Limited liability companies continue to grow in popularity as a choice of business entity. The combination of limited liability, pass-through tax treatment if partnership treatment is elected, ability of members to be actively involved in the management of the business, and lack of many of the restrictions imposed on S corporations have made it a very attractive form of entity.

Still, as the new kid on the block, LLCs have continued to suffer through a few growing pains as states modify their LLC statutes and the IRS tries to figure out how best to deal with these entities while limiting the potential for abuse.

Some of the issues that the Internal Revenue Service has been trying to deal with include the extent to which members of an LLC taxed as a partnership should be treated as similar to general partners or limited partners. Members possess the limited liability of limited partners, but often have the management responsibilities of general partners. LLCs and partnerships share the issue of how a profits interest in the LLC or partnership given for services rendered to the LLC or partnership should be taxed. Traditionally, such interests were taxed as capital interests, but there is a growing belief on Capitol Hill that, at least in certain circumstances, ordinary income treatment is more appropriate.

Single-member LLCs have also become a growing concern for the IRS. Generally disregarded for federal tax purposes but recognized as separate entities under state and foreign law, the IRS believes that this dual status has permitted single-member LLCs to be used improperly in abusive tax shelter transactions.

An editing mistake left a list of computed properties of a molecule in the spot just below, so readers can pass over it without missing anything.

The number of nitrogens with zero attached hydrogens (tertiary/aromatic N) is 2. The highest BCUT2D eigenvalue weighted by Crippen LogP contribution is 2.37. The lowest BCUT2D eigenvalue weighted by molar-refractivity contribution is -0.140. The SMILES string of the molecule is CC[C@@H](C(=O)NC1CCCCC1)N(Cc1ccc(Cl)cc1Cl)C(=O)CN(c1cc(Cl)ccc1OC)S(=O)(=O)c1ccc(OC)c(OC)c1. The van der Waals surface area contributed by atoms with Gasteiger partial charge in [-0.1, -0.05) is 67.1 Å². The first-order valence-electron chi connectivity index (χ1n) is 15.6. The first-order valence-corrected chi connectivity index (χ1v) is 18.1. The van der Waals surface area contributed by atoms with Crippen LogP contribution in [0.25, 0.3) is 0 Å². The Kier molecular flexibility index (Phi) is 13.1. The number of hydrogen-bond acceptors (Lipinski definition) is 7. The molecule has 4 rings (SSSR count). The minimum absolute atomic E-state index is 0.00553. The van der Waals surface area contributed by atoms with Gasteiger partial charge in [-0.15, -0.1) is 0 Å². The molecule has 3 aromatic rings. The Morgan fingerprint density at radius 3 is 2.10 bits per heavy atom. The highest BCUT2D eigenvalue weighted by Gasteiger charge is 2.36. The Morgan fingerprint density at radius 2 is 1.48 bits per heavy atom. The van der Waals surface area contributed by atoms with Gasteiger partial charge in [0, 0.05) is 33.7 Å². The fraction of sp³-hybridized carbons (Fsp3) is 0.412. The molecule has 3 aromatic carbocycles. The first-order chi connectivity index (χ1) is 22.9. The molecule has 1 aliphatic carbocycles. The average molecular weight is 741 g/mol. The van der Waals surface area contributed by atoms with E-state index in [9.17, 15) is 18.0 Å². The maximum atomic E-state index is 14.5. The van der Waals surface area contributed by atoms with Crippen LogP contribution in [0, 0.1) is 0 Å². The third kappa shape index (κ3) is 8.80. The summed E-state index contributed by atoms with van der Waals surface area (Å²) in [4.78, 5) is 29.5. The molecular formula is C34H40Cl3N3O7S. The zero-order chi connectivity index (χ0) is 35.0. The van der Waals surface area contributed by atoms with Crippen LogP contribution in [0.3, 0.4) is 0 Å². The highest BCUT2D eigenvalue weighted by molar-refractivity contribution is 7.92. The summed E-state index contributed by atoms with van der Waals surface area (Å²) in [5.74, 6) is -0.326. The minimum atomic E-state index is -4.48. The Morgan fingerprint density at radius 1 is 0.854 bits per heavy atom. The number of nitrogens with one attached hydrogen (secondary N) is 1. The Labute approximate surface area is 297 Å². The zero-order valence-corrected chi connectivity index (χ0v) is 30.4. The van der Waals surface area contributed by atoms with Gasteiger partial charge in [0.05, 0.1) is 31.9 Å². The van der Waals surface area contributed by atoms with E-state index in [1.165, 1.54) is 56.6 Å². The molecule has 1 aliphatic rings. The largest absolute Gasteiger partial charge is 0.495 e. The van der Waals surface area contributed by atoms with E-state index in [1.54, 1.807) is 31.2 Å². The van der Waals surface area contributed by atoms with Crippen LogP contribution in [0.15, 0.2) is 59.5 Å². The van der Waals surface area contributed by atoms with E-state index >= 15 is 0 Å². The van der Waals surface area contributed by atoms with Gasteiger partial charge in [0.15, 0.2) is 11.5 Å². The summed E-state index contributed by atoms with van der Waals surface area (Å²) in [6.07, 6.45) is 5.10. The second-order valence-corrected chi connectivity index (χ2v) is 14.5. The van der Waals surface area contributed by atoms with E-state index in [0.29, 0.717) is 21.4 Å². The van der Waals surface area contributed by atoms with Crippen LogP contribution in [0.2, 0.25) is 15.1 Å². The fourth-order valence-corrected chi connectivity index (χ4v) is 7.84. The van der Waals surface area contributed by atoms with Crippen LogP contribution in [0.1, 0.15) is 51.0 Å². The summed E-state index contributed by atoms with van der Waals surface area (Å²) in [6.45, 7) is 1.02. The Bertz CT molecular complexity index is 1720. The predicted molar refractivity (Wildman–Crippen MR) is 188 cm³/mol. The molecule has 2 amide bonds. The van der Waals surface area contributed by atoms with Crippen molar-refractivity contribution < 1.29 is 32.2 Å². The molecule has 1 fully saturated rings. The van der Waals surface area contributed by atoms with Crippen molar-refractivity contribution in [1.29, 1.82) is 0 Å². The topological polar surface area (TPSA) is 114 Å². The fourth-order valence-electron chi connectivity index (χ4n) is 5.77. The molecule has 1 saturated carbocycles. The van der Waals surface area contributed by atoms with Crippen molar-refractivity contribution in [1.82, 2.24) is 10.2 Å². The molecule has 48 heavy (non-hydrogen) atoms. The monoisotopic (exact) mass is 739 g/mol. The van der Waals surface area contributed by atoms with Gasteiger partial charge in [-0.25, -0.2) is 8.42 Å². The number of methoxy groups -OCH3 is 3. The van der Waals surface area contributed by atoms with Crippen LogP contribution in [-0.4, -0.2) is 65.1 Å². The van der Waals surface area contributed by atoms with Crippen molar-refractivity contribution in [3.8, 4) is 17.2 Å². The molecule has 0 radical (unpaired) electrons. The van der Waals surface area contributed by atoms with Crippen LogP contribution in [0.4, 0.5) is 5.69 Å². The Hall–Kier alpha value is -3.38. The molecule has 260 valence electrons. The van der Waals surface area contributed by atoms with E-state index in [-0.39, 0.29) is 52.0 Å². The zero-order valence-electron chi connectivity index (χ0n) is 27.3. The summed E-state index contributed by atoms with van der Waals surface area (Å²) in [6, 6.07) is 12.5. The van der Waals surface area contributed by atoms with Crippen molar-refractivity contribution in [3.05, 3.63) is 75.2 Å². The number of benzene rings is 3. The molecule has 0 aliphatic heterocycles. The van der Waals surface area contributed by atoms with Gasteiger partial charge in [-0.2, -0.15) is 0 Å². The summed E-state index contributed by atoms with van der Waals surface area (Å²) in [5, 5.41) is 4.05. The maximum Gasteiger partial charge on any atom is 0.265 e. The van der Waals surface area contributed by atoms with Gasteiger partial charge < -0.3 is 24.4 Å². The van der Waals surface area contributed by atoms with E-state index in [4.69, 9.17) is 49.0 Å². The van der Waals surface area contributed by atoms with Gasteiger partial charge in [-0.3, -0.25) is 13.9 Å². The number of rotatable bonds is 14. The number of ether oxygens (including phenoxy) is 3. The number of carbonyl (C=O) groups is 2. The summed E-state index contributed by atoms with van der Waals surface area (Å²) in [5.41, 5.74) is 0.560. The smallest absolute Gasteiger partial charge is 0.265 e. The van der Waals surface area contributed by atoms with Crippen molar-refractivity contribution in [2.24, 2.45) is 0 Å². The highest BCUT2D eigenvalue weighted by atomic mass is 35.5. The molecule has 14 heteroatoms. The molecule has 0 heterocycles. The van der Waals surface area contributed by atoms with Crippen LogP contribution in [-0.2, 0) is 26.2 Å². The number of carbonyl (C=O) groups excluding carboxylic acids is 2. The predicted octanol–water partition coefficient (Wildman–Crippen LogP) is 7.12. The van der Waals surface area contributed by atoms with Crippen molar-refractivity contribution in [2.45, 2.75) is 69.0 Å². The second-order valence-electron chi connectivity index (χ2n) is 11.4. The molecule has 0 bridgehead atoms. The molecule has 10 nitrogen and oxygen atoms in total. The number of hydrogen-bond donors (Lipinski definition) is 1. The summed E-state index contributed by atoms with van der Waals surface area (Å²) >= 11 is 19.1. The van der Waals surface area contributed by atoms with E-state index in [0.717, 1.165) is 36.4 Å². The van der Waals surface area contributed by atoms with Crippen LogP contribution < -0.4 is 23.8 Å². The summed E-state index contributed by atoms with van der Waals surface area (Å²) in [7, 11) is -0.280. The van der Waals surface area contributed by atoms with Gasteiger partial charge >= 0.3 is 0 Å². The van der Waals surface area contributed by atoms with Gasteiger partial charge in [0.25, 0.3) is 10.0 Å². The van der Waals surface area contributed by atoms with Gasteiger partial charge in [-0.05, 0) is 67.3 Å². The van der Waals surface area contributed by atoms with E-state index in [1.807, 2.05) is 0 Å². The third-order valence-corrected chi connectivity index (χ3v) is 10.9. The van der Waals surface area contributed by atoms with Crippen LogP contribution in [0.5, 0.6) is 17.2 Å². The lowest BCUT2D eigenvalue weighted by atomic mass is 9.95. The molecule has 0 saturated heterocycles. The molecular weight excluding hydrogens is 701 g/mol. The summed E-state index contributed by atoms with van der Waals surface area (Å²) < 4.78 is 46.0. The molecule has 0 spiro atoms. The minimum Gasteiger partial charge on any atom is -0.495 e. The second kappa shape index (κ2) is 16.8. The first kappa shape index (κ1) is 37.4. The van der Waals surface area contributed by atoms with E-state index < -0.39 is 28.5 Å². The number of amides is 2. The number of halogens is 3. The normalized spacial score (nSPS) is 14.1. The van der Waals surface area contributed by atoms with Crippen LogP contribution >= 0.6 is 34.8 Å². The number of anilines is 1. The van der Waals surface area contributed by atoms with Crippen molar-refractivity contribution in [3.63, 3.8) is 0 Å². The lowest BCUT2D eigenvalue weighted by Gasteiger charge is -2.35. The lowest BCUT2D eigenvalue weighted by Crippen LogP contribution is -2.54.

The IRS has generally taken the position that limited liability members should be treated like limited partners due to the shared characteristic of limited liability. The IRS has therefore treated LLC losses passed through to members as passive losses subject to the passive-loss rules. The IRS has lost on that position in two significant cases this year: the Garnett case in the Tax Court and the Thompson case in the Federal Court of Claims. Those courts focused more on the degree of active participation of the member in the business to determine whether the passive-loss rules applied, rather than the limited liability status. The IRS has not conceded those cases, but is looking at the entire issue of how LLC members should be treated under various provisions of the Tax Code.